Tracking issues for "the Great Pumpking" Tracking issues for "the Great Pumpking"
NOTE: This text is HTMLized edition of my paper at the "Gigaleiri", the annual Finnish higher frequencies radio amateur meeting held this year (1999) at the "Artjärvi Telecommunication Society" amateur station at Artjärvi, Finland.

I am member of that club.


Tracking issues for "the Great Pumpking"[1]

Abstract:

To be able to point a large, high accuracy radio telescope to desired direction, many things need to be taken into consideration.

Here are some discussions on the issues needed for pointing in different working skenarios. We begin with tracking speeds related to AZ-EL tracking at different stellar object declinations at our latitude of 60 degrees north.

Rest of the presentations cover issues of when to choose which of the correction algorithms, and in the end, how to do EME tracking in this type of system.

This presentation is full of possibly strange sounding terminology taken out of astronomy, which, after all, is basis for all the hard data, and methodology for this.[2]

About the telescope:

The telescope in question has diameter of 13.4 meters, and it can be used up to about 100 GHz (47 GHz being likely maximum). For tracking the criteria is to be able to track within 1/10 of the beam width at 100 GHz.

This criteria gives 1.2 millidegrees for the required pointing.

This criteria is also 1/300 000 of the full circle, so to be able to get feedback which is in par, or better than the desired pointing, at least 19 bits per full circle is required.

If the telescope does not track, but is pointing at the meridian (to the south, for the northern hemisphere people) at the declination of 0 degrees, the mere rotation of the earth at rate of 4.17 millidegrees per second will sweep this 1.2 millidegrees thru in mere 0.287 seconds.

That is, to maintain the tracking, the system can't tolerate lapses of practically any kind.

Therefore the likely processing model is to have semi-intelligent servo controllers, to which main coordinate controller just tells the direction (left/right), and the speed (nn nanoradians per second), and then uses a feedback loop of ``at that time, being at that point, and moving to that direction with that speed''. Likely controller in question is a form of PID (Proportional Integrator Derivator), which manages the real-time direction and movement speed.

AZ-EL tracking speed calculations at latitude 60 degrees North:

First of all, at a AZ-EL system the speed in the axis varies a lot, and there is a definite infinity point of the AZ speed for objects passing thru the zenith.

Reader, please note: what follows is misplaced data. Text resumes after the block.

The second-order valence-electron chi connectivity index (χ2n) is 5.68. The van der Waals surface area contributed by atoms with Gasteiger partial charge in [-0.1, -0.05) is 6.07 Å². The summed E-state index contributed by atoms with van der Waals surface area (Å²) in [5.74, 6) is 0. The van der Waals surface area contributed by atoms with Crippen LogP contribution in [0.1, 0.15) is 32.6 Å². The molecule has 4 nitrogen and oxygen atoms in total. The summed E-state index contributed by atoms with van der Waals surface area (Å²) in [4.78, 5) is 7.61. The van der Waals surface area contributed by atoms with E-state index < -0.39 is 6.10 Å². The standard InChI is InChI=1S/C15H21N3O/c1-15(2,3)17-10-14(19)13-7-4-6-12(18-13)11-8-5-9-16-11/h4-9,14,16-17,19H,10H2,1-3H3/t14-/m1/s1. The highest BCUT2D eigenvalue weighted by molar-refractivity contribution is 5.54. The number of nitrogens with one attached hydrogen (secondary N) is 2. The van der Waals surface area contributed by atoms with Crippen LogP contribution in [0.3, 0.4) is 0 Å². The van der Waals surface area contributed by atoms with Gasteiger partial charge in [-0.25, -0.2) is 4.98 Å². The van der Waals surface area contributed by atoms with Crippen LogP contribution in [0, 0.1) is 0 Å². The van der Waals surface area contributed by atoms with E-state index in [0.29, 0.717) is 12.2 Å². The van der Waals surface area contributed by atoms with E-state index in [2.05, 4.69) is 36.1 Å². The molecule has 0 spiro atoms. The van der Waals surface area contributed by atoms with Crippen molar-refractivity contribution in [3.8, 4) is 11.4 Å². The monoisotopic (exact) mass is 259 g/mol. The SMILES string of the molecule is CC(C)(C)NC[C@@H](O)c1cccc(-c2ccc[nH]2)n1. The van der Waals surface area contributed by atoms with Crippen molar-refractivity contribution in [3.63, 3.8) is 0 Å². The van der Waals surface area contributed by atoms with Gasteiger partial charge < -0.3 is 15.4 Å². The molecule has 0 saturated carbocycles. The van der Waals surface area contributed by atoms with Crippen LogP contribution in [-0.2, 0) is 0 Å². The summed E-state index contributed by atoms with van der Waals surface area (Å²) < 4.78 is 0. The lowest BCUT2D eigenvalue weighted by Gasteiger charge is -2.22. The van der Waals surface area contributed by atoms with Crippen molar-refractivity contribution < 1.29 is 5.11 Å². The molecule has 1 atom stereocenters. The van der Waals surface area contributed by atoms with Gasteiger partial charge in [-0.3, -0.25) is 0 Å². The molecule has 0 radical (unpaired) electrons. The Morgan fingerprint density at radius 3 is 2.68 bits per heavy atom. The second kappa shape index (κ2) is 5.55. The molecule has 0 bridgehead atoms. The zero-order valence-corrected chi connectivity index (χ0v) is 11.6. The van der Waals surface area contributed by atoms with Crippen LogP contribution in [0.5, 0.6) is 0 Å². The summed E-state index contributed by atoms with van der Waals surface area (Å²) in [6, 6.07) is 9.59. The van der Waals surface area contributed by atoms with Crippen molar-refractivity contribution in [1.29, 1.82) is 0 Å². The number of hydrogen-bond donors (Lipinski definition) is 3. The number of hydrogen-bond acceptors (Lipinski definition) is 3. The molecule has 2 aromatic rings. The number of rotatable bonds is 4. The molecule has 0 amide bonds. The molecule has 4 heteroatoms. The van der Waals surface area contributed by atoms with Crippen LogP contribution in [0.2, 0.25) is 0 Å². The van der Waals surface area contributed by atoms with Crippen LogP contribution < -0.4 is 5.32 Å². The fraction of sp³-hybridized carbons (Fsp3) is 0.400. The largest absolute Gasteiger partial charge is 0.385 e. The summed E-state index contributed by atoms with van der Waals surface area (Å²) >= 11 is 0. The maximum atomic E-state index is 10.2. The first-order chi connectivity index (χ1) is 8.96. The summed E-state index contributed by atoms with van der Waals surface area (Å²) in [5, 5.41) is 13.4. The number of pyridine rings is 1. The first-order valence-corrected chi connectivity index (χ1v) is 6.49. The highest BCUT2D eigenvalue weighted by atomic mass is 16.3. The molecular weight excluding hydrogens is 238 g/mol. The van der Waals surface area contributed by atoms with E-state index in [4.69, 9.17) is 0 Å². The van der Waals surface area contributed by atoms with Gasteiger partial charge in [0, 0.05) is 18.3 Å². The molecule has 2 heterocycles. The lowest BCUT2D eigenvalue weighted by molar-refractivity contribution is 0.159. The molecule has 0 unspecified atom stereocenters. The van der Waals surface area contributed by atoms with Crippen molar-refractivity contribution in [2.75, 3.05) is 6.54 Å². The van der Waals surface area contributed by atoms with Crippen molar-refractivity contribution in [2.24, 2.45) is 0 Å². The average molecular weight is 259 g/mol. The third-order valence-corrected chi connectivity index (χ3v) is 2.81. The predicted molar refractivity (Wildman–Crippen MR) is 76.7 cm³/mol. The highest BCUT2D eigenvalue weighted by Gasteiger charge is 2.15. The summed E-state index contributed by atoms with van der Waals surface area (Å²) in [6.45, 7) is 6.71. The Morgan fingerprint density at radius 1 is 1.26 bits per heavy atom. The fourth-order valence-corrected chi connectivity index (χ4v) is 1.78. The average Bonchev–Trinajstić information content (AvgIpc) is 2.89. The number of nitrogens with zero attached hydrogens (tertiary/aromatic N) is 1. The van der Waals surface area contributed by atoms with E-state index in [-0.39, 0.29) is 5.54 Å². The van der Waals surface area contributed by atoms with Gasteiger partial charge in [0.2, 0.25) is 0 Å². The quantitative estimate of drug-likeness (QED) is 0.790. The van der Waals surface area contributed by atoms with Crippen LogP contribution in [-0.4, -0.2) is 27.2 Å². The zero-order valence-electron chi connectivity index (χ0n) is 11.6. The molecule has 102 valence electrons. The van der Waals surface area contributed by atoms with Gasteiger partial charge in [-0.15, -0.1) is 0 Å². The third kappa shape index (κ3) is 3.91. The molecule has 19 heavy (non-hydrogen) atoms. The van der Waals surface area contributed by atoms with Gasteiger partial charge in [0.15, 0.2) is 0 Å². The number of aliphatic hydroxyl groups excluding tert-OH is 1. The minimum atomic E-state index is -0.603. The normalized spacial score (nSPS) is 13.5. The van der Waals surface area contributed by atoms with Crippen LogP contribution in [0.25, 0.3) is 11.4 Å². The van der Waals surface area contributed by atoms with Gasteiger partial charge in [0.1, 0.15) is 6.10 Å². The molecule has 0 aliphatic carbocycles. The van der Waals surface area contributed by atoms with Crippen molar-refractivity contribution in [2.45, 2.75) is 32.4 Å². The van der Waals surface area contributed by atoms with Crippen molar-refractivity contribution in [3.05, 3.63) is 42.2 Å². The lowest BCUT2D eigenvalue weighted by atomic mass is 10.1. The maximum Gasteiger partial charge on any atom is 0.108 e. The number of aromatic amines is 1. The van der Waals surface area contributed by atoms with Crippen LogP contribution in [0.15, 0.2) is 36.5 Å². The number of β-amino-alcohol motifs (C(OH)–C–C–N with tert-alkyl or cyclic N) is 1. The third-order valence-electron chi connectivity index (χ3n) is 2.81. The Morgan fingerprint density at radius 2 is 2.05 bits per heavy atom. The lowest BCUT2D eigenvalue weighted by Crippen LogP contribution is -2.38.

Fastest tracking speeds in degrees per minute for given declination:

      decl     EL range          delta AZ          delta EL

     -30.0  -60.0 ..  0.0   0.1966 .. 0.4330  -0.1250 .. 0.1250
     -10.0  -40.0 .. 20.0   0.2143 .. 0.3214  -0.1250 .. 0.1250
       0.0  -30.0 .. 30.0   0.2165 .. 0.2887  -0.1250 .. 0.1250
      10.0  -20.0 .. 40.0   0.2143 .. 0.3214  -0.1250 .. 0.1250
      20.0  -10.0 .. 50.0   0.2077 .. 0.3655  -0.1250 .. 0.1250
      30.0    0.0 .. 60.0   0.1966 .. 0.4330  -0.1250 .. 0.1250
      40.0   10.0 .. 70.0   0.1808 .. 0.5599  -0.1250 .. 0.1250
      50.0   20.0 .. 80.0   0.1587 .. 0.9254  -0.1250 .. 0.1250
      55.0   25.0 .. 85.0   0.1434 .. 1.6449  -0.1250 .. 0.1250
      58.0   28.0 .. 88.0   0.1302 .. 3.7910  -0.1250 .. 0.1250
      59.0   29.0 .. 89.0   0.1237 .. 7.3391  -0.1250 .. 0.1250
      59.5   29.5 .. 89.5   0.1191 .. 14.246  -0.1250 .. 0.1250
      60.0   30.0 .. 90.0    -INF  .. 0.1443  -0.1250 .. 0.1250
      60.5   30.5 .. 89.5  -13.826 .. 0.1429  -0.1231 .. 0.1231
      61.0   31.0 .. 89.0  -6.9094 .. 0.1414  -0.1212 .. 0.1212
      62.0   32.0 .. 88.0  -3.3588 .. 0.1384  -0.1174 .. 0.1174
      65.0   35.0 .. 85.0  -1.2120 .. 0.1290  -0.1057 .. 0.1057
      70.0   40.0 .. 80.0  -0.4924 .. 0.1116  -0.0855 .. 0.0855
      80.0   50.0 .. 70.0  -0.1269 .. 0.0675  -0.0434 .. 0.0434
      85.0   55.0 .. 65.0  -0.0516 .. 0.0380  -0.0218 .. 0.0218
      90.0   60.0 .. 60.0   0.0000 .. 0.0000   0.0000 .. 0.0000

    decl:  object declination in sky, degrees
    EL:    elevation above horizon (lowest .. highest, degrees)
    dAZ:   maximum AZ speeds in degrees per minute (left .. right)
    dEL:   maximum EL speeds in degrees per minute (down .. up)

This clearly shows that we should not track within a few degrees of the zenith. If we put speed limit at 1 degree per minute for the high accuracy tracking, then the limit distance is something like 9 degrees from the zenith. If we allow up to 3 degrees per minute (which is about 10 times the declination 0 AZ speed at the meridian passage), we can go up to about 2.5 degrees from the zenith.

Doing the basic geocentric RA/DEC conversion to local AZ/EL coordinates takes around 20 microseconds at my Cyrix 6x86 running at about 100 MHz. That is, if all the system does is to do these conversions, then it can do them about 50 000 in a second.

A thing not visible here is, that the sign of the Elevation change changes at the meridian passage, and depending on the drive mechanism, that may require a moment, during which no accurate tracking is possible, due to slacks in the pedestal gear trains.

Needs for topocentric correction:

At least for EME uses we need to do correction for topocentric coordinates of given spot at the surface of the moon (e.g. 47 GHz beam width is mere 27 millidegrees, which is about 18th part of the visible moon dish.)

In theory the pointing criteria will force us to need topocentric coordinate correction for all objects nearer than 1/10th or about 1.2 millidegrees from earth/moon system gravitational middle point. Longest distance a point of earth's surface can be from that point is about 10 000 kilometers.

[picture explaining parallax]

Multiplying that 10 000 km by 48 million (which comes from parallax of the 1.2 millidegrees -- roughly sin(1.2 millidegrees), or 1/48 000 000) we get nearest distance where the effect of the topocentric correction is same or less than our criteria: about 477 000 000 000 km, or 3200 Astronomical Units. (For comparison: Earth to Sun is 1 AU, Pluto is "only" about 40 AUs away! One Light Year is about 63 000 AUs.)